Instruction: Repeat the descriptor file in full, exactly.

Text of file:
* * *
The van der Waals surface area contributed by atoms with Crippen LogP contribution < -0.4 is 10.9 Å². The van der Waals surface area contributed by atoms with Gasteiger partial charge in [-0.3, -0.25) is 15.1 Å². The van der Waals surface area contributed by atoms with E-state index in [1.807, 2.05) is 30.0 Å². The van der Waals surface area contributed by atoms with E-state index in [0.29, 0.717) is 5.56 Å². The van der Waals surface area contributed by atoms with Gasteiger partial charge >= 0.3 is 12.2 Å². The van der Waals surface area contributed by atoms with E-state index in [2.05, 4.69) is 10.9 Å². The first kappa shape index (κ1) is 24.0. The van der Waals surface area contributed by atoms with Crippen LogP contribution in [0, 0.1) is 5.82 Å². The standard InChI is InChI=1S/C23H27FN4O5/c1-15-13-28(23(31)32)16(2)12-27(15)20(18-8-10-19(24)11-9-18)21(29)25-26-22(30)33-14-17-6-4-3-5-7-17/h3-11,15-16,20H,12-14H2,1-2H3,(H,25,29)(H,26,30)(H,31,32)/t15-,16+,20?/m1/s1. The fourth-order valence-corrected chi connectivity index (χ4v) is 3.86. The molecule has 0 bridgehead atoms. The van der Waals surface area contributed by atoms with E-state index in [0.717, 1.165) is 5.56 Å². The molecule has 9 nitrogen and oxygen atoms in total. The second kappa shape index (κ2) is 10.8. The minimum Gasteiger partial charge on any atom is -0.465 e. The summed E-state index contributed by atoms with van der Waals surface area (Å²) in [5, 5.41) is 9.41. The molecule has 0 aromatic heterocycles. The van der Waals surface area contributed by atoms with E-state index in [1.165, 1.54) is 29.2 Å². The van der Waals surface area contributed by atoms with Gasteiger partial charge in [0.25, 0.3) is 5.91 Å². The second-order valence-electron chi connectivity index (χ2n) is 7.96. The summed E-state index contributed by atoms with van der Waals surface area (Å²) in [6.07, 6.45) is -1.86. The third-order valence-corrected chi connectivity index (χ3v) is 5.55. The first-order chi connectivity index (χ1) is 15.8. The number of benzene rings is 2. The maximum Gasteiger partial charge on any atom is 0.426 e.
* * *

The van der Waals surface area contributed by atoms with Crippen LogP contribution < -0.4 is 10.9 Å². The van der Waals surface area contributed by atoms with Gasteiger partial charge in [-0.3, -0.25) is 15.1 Å². The van der Waals surface area contributed by atoms with E-state index in [1.807, 2.05) is 30.0 Å². The van der Waals surface area contributed by atoms with E-state index in [0.29, 0.717) is 5.56 Å². The van der Waals surface area contributed by atoms with Gasteiger partial charge >= 0.3 is 12.2 Å². The van der Waals surface area contributed by atoms with E-state index in [2.05, 4.69) is 10.9 Å². The first kappa shape index (κ1) is 24.0. The van der Waals surface area contributed by atoms with Crippen LogP contribution in [0, 0.1) is 5.82 Å². The standard InChI is InChI=1S/C23H27FN4O5/c1-15-13-28(23(31)32)16(2)12-27(15)20(18-8-10-19(24)11-9-18)21(29)25-26-22(30)33-14-17-6-4-3-5-7-17/h3-11,15-16,20H,12-14H2,1-2H3,(H,25,29)(H,26,30)(H,31,32)/t15-,16+,20?/m1/s1. The fourth-order valence-corrected chi connectivity index (χ4v) is 3.86. The molecule has 0 bridgehead atoms. The van der Waals surface area contributed by atoms with E-state index in [0.717, 1.165) is 5.56 Å². The molecule has 9 nitrogen and oxygen atoms in total. The second kappa shape index (κ2) is 10.8. The minimum Gasteiger partial charge on any atom is -0.465 e. The summed E-state index contributed by atoms with van der Waals surface area (Å²) in [5, 5.41) is 9.41. The molecule has 0 aromatic heterocycles. The van der Waals surface area contributed by atoms with E-state index in [1.165, 1.54) is 29.2 Å². The van der Waals surface area contributed by atoms with Gasteiger partial charge in [0.25, 0.3) is 5.91 Å². The second-order valence-electron chi connectivity index (χ2n) is 7.96. The summed E-state index contributed by atoms with van der Waals surface area (Å²) in [6.07, 6.45) is -1.86. The third-order valence-corrected chi connectivity index (χ3v) is 5.55. The first-order chi connectivity index (χ1) is 15.8. The number of benzene rings is 2. The maximum Gasteiger partial charge on any atom is 0.426 e.